Large Chinese cities will be beneficiaries of increased foreign direct investment through new channels in the service sector, thanks to a fairer market environment and stricter laws to protect intellectual property, said experts on July 18.
Their comments came after the central government’s call on July 17 to ease the entry restrictions and share ratio limitations on foreign investment in areas such as nursery and elderly care, architecture, accounting, commerce and logistics, e-commerce and the traditional manufacturing and service sectors.
The central government urged megacities including Beijing, Shanghai, Guangzhou and Shenzhen to take the lead in improving the business environment, calling for moves to reduce inspections and fines on companies, and ban the charging of illegal fees.
“Led by supply-side structural reform and an innovation-driven strategy, China’s economy is increasingly dominated by the service sector, and more profound changes are occurring in relatively developed regions,” said Gao Peiyong, director of the Institute of Economics at the Chinese Academy of Social Sciences in Beijing.
“The government’s move shows that China is paying serious attention to innovation and has issued a number of promising policies,” he said. “It also created a sound environment for China-foreign cooperation.”
FDI inflows fell 0.1 percent year-on-year to 441.54 billion yuan ($65.33 billion) between January and June, but the decline narrowed from that in the first five months, as foreign investment in June rose 2.3 percent to 100 billion yuan, according to data from the Ministry of Commerce.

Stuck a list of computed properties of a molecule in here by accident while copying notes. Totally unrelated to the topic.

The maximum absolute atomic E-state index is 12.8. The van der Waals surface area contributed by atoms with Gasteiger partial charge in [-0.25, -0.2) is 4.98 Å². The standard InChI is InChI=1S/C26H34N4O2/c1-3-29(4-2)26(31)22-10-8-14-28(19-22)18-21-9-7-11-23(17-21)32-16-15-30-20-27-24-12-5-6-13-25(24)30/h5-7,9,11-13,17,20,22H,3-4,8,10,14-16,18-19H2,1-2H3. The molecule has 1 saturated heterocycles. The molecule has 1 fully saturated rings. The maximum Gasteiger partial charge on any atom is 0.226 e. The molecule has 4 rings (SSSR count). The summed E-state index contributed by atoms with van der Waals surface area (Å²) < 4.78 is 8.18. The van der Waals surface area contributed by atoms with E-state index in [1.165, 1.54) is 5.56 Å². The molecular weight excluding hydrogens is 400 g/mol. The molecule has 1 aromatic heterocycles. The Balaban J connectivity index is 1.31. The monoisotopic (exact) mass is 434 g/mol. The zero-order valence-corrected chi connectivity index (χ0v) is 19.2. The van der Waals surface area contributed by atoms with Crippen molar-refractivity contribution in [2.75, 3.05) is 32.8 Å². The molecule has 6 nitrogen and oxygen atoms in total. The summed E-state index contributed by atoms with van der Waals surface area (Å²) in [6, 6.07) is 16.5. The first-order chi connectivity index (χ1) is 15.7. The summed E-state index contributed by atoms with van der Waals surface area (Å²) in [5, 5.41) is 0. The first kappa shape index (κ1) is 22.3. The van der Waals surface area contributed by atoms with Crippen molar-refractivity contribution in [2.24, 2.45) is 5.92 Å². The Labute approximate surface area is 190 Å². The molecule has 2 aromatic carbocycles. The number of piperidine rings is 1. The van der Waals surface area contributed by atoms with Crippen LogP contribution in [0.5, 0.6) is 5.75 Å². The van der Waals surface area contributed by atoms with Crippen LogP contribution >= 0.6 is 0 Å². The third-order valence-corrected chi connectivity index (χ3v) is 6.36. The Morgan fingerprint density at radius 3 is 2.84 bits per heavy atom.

“There are five elements that are critical to FDI－of course rapidly growing market consumption in China is the most important of all. Global companies also look at reasonable labor and logistics costs, mature industrial chains, and an improving business climate when they plan to expand,” said Liu Shengjun, an economist at the Lujiazui Institute of International Finance.
Eager to enhance the country’s earning ability, the Chinese government announced at the end of last month that more sectors are now open for foreign investment in China’s 11 pilot free trade zones, ranging from helicopter manufacturing to financial services.
China will release the 2017 Catalog for the Guidance of Foreign Industries to offer more favorable policies and further improve the market environment for global companies by the end of this month.
Bai Ming, a researcher at the Beijing-based Chinese Academy of International Trade and Economic Cooperation, said industrial upgrading is vital to sustain economic growth and prevent the nation from falling into the middle income trap.
“The country must further open its doors in certain monopoly sectors such as banking and energy, and reduce the administrative fees on foreign business charged by government branches and various trade associations, as well as eliminate intellectual property infringement and counterfeiting in both manufacturing and cross-border e-commerce,” said Bai.
Aside from attracting foreign capital, China also started a series of changes to the rules regarding permanent residence for foreigners in April. The reform plan serves the country’s talent development strategy, which is to attract more innovative and entrepreneurial talent.
Foreign investment has played a significant role in China’s economic development, promoting reasonable allocation of resources and driving market-oriented reform.
The manufacturing sector attracted 128.6 billion yuan of foreign investment in the first half, up 3 percent year-on-year, accounting for 29.1 percent of total FDI, while FDI in the service sector reached 309.99 billion yuan, making up 70.2 percent of the total.